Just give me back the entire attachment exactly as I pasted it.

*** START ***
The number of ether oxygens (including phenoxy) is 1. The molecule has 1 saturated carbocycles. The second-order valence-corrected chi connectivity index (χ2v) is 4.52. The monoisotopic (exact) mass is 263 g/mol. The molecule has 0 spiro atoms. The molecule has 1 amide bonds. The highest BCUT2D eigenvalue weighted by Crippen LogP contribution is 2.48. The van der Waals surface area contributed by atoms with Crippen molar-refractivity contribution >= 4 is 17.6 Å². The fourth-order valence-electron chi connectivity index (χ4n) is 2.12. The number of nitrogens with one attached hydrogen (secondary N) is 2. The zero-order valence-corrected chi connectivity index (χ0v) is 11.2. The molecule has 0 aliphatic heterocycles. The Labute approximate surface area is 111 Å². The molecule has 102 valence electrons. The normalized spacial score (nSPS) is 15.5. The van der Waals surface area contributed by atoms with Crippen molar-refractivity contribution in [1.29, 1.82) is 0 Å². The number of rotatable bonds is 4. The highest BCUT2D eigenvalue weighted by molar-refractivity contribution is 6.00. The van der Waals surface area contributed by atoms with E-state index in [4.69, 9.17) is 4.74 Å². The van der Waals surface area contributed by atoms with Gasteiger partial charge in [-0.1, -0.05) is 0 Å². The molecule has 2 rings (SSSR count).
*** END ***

The number of ether oxygens (including phenoxy) is 1. The molecule has 1 saturated carbocycles. The second-order valence-corrected chi connectivity index (χ2v) is 4.52. The monoisotopic (exact) mass is 263 g/mol. The molecule has 0 spiro atoms. The molecule has 1 amide bonds. The highest BCUT2D eigenvalue weighted by Crippen LogP contribution is 2.48. The van der Waals surface area contributed by atoms with Crippen molar-refractivity contribution >= 4 is 17.6 Å². The fourth-order valence-electron chi connectivity index (χ4n) is 2.12. The number of nitrogens with one attached hydrogen (secondary N) is 2. The zero-order valence-corrected chi connectivity index (χ0v) is 11.2. The molecule has 0 aliphatic heterocycles. The Labute approximate surface area is 111 Å². The molecule has 102 valence electrons. The normalized spacial score (nSPS) is 15.5. The van der Waals surface area contributed by atoms with Crippen molar-refractivity contribution in [1.29, 1.82) is 0 Å². The number of rotatable bonds is 4. The highest BCUT2D eigenvalue weighted by molar-refractivity contribution is 6.00. The van der Waals surface area contributed by atoms with E-state index in [4.69, 9.17) is 4.74 Å². The van der Waals surface area contributed by atoms with Gasteiger partial charge in [-0.1, -0.05) is 0 Å². The molecule has 2 rings (SSSR count).